Dankprofessor’s Weblog

A weblog examining sexual politics in higher education and beyond.

Attractive Students and Attracted Professors

In 2005 Michal Gee an instuctor at Boston University posted on a blog his sexual ideation/fantasies concerning a current female student  who he felt to be extraordinarily beautiful/attractive. As a result of this posting he was terminated by Boston University.  Said posting was removed from the blog but was republished in another blog which went into some detail concerning the firing of Michael Gee.  Eventually the Washington Post reported on this story- “Don’t Blog So Close to Me” by Robert McMillan, July 15, 2005; excerpts follow-

“Gee, a 17-year-veteran of the Boston Herald who left the paper in the spring, was fired this month from a part-time journalism school position at Boston University after sharing inappropriate thoughts about a student on a blog.

“‘Of my six students, one (the smartest, wouldn’t you know it?) is incredibly hot,'” Gee wrote, according to the Associated Press reported . “Gee was fired July 13, according to Bob Zelnick, chairman of BU’s journalism department. Zelnick said the posting violated the trust essential to the student-teacher relationship. Students ‘have to be confident their work will judged impartially’ and not on the basis of their looks, he said.”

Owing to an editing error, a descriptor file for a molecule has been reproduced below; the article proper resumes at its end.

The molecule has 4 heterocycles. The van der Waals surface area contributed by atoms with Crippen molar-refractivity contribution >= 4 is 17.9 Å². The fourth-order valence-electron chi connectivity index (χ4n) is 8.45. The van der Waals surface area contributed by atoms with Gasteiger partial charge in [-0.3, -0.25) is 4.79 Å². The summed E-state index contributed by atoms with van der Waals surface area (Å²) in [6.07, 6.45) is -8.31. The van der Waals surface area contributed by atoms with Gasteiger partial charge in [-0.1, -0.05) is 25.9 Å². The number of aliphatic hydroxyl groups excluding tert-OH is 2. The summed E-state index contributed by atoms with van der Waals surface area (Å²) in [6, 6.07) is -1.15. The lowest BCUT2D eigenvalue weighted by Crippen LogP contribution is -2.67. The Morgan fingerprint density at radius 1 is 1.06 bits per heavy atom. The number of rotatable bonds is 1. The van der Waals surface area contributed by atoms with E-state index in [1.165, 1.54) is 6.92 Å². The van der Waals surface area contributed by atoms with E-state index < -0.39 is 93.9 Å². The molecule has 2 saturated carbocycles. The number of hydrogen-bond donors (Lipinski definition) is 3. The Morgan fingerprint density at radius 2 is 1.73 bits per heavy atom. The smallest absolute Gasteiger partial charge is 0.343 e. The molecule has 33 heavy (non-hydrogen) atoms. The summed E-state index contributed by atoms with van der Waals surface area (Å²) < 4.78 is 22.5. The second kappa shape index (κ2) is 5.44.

Gee posted his comments on July 5th on the sportsjournalists.com blog. The blog’s administrators later removed Gee’s posting. But just because his words are gone doesn’t mean they haven’t been preserved elsewhere… like right here in this column, and over at Boston Sports Media, where blogger David Scott posted them on July 15 so the rest of us could wonder at them: “Gee, Gone. Again“: “Today was my first day teaching course 308/722 at the Boston University Dept. of Jounralis (sic). There are six students, most of whom are probably smarter than me, but they DON’T READ THE PAPER!!! Not the Globe, Times, Herald or Wall Street Journal. I can shame them into reading, I guess, but why are they taking the course if they don’t like to read. But I digress. Now here’s the nub of my issue. Of my six students, one (the smartest, wouldn’t you know it?) is incredibly hot. If you’ve ever been to Israel, she’s got the sloe eyes and bitchin’ bod of the true Sabra. It was all I could do to remember the other five students. I sense danger, Will Robinson.

Gee’s senses were right on. If only he had heeded them.